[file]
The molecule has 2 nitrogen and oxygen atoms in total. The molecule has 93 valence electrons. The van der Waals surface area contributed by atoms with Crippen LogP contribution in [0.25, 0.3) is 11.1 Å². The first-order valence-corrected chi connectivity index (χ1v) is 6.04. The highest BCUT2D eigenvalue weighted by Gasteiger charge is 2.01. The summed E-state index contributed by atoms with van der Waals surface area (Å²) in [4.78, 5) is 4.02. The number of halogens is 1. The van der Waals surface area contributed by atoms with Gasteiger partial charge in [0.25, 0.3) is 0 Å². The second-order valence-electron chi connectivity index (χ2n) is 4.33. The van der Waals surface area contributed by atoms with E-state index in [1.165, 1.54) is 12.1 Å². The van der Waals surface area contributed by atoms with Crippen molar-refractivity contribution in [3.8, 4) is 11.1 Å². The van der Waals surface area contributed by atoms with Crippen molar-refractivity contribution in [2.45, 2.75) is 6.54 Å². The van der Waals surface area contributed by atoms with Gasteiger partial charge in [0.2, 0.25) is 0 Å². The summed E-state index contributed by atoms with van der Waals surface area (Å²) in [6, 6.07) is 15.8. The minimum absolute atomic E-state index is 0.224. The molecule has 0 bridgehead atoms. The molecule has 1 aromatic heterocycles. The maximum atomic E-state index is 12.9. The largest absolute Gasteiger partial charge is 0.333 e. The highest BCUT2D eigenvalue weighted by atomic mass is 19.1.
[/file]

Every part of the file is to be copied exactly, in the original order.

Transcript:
The molecule has 2 nitrogen and oxygen atoms in total. The molecule has 93 valence electrons. The van der Waals surface area contributed by atoms with Crippen LogP contribution in [0.25, 0.3) is 11.1 Å². The first-order valence-corrected chi connectivity index (χ1v) is 6.04. The highest BCUT2D eigenvalue weighted by Gasteiger charge is 2.01. The summed E-state index contributed by atoms with van der Waals surface area (Å²) in [4.78, 5) is 4.02. The number of halogens is 1. The van der Waals surface area contributed by atoms with Gasteiger partial charge in [0.25, 0.3) is 0 Å². The second-order valence-electron chi connectivity index (χ2n) is 4.33. The van der Waals surface area contributed by atoms with E-state index in [1.165, 1.54) is 12.1 Å². The van der Waals surface area contributed by atoms with Crippen molar-refractivity contribution in [3.8, 4) is 11.1 Å². The van der Waals surface area contributed by atoms with Crippen molar-refractivity contribution in [2.45, 2.75) is 6.54 Å². The van der Waals surface area contributed by atoms with Gasteiger partial charge in [0.2, 0.25) is 0 Å². The summed E-state index contributed by atoms with van der Waals surface area (Å²) in [6, 6.07) is 15.8. The minimum absolute atomic E-state index is 0.224. The molecule has 0 bridgehead atoms. The molecule has 1 aromatic heterocycles. The maximum atomic E-state index is 12.9. The largest absolute Gasteiger partial charge is 0.333 e. The highest BCUT2D eigenvalue weighted by atomic mass is 19.1.